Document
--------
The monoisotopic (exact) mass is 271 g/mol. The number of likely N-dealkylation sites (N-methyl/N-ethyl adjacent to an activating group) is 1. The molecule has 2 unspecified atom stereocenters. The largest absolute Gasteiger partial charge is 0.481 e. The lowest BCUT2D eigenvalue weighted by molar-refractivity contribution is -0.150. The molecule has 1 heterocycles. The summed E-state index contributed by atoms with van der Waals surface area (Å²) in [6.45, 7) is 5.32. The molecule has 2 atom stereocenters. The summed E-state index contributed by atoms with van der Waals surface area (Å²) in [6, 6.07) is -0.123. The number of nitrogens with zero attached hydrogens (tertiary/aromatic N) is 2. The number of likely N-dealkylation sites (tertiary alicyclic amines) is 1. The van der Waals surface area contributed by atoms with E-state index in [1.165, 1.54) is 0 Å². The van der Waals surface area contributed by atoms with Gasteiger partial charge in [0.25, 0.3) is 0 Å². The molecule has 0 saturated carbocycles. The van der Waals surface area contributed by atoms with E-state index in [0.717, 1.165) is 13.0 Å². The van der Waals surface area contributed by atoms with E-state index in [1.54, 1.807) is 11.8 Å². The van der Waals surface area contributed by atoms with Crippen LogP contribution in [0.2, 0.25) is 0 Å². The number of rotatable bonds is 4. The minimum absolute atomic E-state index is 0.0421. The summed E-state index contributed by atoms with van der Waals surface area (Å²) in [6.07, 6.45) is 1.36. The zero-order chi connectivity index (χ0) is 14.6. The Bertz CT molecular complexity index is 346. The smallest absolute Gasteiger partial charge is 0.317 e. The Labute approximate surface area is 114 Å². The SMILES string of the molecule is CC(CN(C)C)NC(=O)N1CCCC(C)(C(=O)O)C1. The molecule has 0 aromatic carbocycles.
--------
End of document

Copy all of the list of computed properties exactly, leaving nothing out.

The monoisotopic (exact) mass is 271 g/mol. The number of likely N-dealkylation sites (N-methyl/N-ethyl adjacent to an activating group) is 1. The molecule has 2 unspecified atom stereocenters. The largest absolute Gasteiger partial charge is 0.481 e. The lowest BCUT2D eigenvalue weighted by molar-refractivity contribution is -0.150. The molecule has 1 heterocycles. The summed E-state index contributed by atoms with van der Waals surface area (Å²) in [6.45, 7) is 5.32. The molecule has 2 atom stereocenters. The summed E-state index contributed by atoms with van der Waals surface area (Å²) in [6, 6.07) is -0.123. The number of nitrogens with zero attached hydrogens (tertiary/aromatic N) is 2. The number of likely N-dealkylation sites (tertiary alicyclic amines) is 1. The van der Waals surface area contributed by atoms with E-state index in [1.165, 1.54) is 0 Å². The van der Waals surface area contributed by atoms with Gasteiger partial charge in [0.25, 0.3) is 0 Å². The molecule has 0 saturated carbocycles. The van der Waals surface area contributed by atoms with E-state index in [0.717, 1.165) is 13.0 Å². The van der Waals surface area contributed by atoms with E-state index in [1.54, 1.807) is 11.8 Å². The van der Waals surface area contributed by atoms with Crippen LogP contribution in [0.2, 0.25) is 0 Å². The number of rotatable bonds is 4. The minimum absolute atomic E-state index is 0.0421. The summed E-state index contributed by atoms with van der Waals surface area (Å²) in [6.07, 6.45) is 1.36. The zero-order chi connectivity index (χ0) is 14.6. The Bertz CT molecular complexity index is 346. The smallest absolute Gasteiger partial charge is 0.317 e. The Labute approximate surface area is 114 Å². The SMILES string of the molecule is CC(CN(C)C)NC(=O)N1CCCC(C)(C(=O)O)C1. The molecule has 0 aromatic carbocycles.